From BiblePortal Wikipedia

Watson's Biblical & Theological Dictionary [1]

or KARAEITES, an ancient Jewish sect. The name signifies Textualists, or Scripturists, and was originally given to the school of Shammai, (about thirty years or more before Christ,) because they rejected the traditions of the elders, as embraced by the school of Hillel and the Pharisees, and all the fanciful interpretations of the Cabbala. They claim, however, a much higher antiquity, and produce a catalogue of doctors up to the time of Ezra. The rabbinists have been accustomed to call them Sadducees; but they believed in the inspiration of the Scriptures, the resurrection of the dead, and the final judgment. They believe that Messiah is not yet come, and reject all calculations of the time of his appearance:

yet they say, it is proper that even every day they should receive their salvation by Messiah, the Son of David. As to the practice of religion, they differ from the rabbinists in the observance of the festivals, and keep the Sabbath with more strictness. They extend their prohibition of marriage to more degrees of affinity, and admit not of divorce on any slight or trivial grounds. The sect of Caraites still exists, but their number is inconsiderable. They are found chiefly in the Crimea, Lithuania, and Persia; at Damascus, Constantinople, and Cairo. Their honesty in the Crimea is said to be proverbial.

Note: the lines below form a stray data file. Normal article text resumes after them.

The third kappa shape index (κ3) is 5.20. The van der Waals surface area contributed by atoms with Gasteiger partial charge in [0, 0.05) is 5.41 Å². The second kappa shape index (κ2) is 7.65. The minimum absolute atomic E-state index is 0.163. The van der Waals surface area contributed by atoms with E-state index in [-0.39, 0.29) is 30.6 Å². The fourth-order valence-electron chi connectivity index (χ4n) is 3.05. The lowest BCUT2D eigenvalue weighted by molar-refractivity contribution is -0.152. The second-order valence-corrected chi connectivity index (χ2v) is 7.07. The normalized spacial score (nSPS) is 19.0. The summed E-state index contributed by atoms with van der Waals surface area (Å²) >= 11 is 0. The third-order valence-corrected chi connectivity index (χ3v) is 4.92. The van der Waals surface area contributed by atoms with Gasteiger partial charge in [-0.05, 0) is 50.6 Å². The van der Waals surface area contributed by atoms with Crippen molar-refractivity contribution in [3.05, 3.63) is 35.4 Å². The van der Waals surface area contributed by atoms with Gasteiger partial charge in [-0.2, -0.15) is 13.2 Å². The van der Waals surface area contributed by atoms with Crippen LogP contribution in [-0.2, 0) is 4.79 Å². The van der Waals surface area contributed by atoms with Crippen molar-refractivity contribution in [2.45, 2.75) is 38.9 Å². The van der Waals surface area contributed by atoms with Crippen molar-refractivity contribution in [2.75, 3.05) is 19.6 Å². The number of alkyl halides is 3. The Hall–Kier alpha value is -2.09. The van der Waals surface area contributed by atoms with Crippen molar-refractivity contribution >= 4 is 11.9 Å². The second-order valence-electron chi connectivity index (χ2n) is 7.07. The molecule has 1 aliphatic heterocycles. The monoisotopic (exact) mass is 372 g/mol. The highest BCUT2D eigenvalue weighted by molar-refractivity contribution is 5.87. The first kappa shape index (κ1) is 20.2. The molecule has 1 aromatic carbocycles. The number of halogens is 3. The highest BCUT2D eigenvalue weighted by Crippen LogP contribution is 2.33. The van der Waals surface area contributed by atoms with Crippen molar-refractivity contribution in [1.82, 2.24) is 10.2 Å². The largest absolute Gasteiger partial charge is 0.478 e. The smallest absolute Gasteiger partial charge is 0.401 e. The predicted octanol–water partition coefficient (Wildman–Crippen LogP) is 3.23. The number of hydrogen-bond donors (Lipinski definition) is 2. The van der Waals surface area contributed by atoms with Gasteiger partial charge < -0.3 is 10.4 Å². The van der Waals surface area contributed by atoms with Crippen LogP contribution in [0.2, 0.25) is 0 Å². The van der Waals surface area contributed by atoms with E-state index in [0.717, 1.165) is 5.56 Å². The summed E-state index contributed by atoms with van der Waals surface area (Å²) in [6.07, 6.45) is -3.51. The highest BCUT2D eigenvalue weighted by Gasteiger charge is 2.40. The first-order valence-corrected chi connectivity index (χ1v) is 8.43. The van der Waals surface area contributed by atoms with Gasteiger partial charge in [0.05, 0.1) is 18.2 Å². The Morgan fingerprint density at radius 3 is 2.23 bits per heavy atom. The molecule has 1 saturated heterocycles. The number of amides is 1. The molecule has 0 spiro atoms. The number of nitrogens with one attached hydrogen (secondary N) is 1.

Charles Buck Theological Dictionary [2]

A Jewish sect, which adheres closely to the text and letter of the Scriptures, rejecting the rabbinical interpretations and the cabbala. The Talmud appearing in the beginning of the sixth century, those of the best sense among the Jews were disgusted at the ridiculous fables with which it abounded. But about the year 750, Anan, a Babylonish Jew, declared openly for the written word of God alone, exclusive of all tradition; and this declaration produced a schism. Those who maintained the Talmud being almost all rabbins, were called rabbinists; and the others, who rejected traditions, were called Caraites, or Scripturists, from the word cara, which in the Babylonish language signifies Scripture.